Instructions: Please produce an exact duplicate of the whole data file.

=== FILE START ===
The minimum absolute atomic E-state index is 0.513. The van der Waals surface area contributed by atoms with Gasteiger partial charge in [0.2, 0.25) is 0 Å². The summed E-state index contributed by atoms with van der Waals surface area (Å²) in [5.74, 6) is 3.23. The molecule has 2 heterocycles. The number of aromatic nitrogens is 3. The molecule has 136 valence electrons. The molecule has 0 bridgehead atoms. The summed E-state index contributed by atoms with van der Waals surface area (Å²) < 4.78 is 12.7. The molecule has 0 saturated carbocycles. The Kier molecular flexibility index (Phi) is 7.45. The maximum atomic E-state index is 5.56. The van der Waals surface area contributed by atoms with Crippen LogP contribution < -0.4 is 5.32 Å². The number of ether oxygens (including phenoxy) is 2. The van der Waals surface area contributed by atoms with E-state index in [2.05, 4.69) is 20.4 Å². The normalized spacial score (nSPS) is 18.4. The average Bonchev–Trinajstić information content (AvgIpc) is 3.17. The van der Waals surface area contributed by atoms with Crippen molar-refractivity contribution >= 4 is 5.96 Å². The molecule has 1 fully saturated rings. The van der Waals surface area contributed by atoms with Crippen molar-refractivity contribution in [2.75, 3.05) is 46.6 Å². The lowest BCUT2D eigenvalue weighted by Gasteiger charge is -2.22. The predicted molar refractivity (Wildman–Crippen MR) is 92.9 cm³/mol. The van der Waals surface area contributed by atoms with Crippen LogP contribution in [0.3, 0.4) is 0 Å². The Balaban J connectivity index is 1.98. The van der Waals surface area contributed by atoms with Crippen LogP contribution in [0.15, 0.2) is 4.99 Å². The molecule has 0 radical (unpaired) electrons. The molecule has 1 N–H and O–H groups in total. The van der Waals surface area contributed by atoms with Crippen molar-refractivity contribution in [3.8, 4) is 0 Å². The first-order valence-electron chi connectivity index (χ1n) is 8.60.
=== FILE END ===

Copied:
The minimum absolute atomic E-state index is 0.513. The van der Waals surface area contributed by atoms with Gasteiger partial charge in [0.2, 0.25) is 0 Å². The summed E-state index contributed by atoms with van der Waals surface area (Å²) in [5.74, 6) is 3.23. The molecule has 2 heterocycles. The number of aromatic nitrogens is 3. The molecule has 136 valence electrons. The molecule has 0 bridgehead atoms. The summed E-state index contributed by atoms with van der Waals surface area (Å²) < 4.78 is 12.7. The molecule has 0 saturated carbocycles. The Kier molecular flexibility index (Phi) is 7.45. The maximum atomic E-state index is 5.56. The van der Waals surface area contributed by atoms with Crippen LogP contribution < -0.4 is 5.32 Å². The number of ether oxygens (including phenoxy) is 2. The van der Waals surface area contributed by atoms with E-state index in [2.05, 4.69) is 20.4 Å². The normalized spacial score (nSPS) is 18.4. The average Bonchev–Trinajstić information content (AvgIpc) is 3.17. The van der Waals surface area contributed by atoms with Crippen molar-refractivity contribution >= 4 is 5.96 Å². The molecule has 1 fully saturated rings. The van der Waals surface area contributed by atoms with Crippen molar-refractivity contribution in [2.75, 3.05) is 46.6 Å². The lowest BCUT2D eigenvalue weighted by Gasteiger charge is -2.22. The predicted molar refractivity (Wildman–Crippen MR) is 92.9 cm³/mol. The van der Waals surface area contributed by atoms with Crippen LogP contribution in [0.3, 0.4) is 0 Å². The Balaban J connectivity index is 1.98. The van der Waals surface area contributed by atoms with Crippen LogP contribution in [0.15, 0.2) is 4.99 Å². The molecule has 0 radical (unpaired) electrons. The molecule has 1 N–H and O–H groups in total. The van der Waals surface area contributed by atoms with Crippen molar-refractivity contribution in [3.8, 4) is 0 Å². The first-order valence-electron chi connectivity index (χ1n) is 8.60.